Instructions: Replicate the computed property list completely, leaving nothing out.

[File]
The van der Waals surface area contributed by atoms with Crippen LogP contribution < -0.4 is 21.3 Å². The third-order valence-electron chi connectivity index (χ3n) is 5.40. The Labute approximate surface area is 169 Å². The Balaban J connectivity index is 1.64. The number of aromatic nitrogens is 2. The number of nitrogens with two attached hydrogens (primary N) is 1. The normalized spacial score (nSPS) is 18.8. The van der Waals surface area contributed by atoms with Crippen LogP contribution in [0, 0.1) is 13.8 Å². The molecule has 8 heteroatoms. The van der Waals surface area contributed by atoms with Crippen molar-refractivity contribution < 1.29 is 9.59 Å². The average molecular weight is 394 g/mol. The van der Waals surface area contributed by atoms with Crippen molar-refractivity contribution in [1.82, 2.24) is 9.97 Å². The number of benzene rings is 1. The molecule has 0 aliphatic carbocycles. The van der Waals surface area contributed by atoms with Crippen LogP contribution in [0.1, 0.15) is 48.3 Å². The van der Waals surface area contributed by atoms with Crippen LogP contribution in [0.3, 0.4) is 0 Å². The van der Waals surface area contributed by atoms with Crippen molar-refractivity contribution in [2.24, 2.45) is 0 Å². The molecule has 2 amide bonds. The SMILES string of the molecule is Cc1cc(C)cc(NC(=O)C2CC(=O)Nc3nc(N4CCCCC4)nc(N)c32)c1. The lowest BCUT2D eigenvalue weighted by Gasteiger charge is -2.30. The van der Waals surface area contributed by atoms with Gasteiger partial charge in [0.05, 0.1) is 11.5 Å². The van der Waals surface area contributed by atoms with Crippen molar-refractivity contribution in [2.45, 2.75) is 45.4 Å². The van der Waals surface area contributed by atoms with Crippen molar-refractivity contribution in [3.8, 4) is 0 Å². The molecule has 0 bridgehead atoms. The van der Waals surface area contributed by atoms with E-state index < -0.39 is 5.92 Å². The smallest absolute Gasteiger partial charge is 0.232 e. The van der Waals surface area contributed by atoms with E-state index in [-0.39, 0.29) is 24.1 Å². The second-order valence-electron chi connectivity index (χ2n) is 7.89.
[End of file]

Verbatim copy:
The van der Waals surface area contributed by atoms with Crippen LogP contribution < -0.4 is 21.3 Å². The third-order valence-electron chi connectivity index (χ3n) is 5.40. The Labute approximate surface area is 169 Å². The Balaban J connectivity index is 1.64. The number of aromatic nitrogens is 2. The number of nitrogens with two attached hydrogens (primary N) is 1. The normalized spacial score (nSPS) is 18.8. The van der Waals surface area contributed by atoms with Crippen LogP contribution in [0, 0.1) is 13.8 Å². The molecule has 8 heteroatoms. The van der Waals surface area contributed by atoms with Crippen molar-refractivity contribution < 1.29 is 9.59 Å². The average molecular weight is 394 g/mol. The van der Waals surface area contributed by atoms with Crippen molar-refractivity contribution in [1.82, 2.24) is 9.97 Å². The number of benzene rings is 1. The molecule has 0 aliphatic carbocycles. The van der Waals surface area contributed by atoms with Crippen LogP contribution in [0.1, 0.15) is 48.3 Å². The van der Waals surface area contributed by atoms with Crippen LogP contribution in [0.3, 0.4) is 0 Å². The van der Waals surface area contributed by atoms with Crippen molar-refractivity contribution in [2.24, 2.45) is 0 Å². The molecule has 2 amide bonds. The SMILES string of the molecule is Cc1cc(C)cc(NC(=O)C2CC(=O)Nc3nc(N4CCCCC4)nc(N)c32)c1. The lowest BCUT2D eigenvalue weighted by Gasteiger charge is -2.30. The van der Waals surface area contributed by atoms with Gasteiger partial charge in [0.05, 0.1) is 11.5 Å². The van der Waals surface area contributed by atoms with Crippen molar-refractivity contribution in [2.45, 2.75) is 45.4 Å². The van der Waals surface area contributed by atoms with Crippen molar-refractivity contribution in [3.8, 4) is 0 Å². The molecule has 0 bridgehead atoms. The van der Waals surface area contributed by atoms with E-state index < -0.39 is 5.92 Å². The smallest absolute Gasteiger partial charge is 0.232 e. The van der Waals surface area contributed by atoms with E-state index in [-0.39, 0.29) is 24.1 Å². The second-order valence-electron chi connectivity index (χ2n) is 7.89.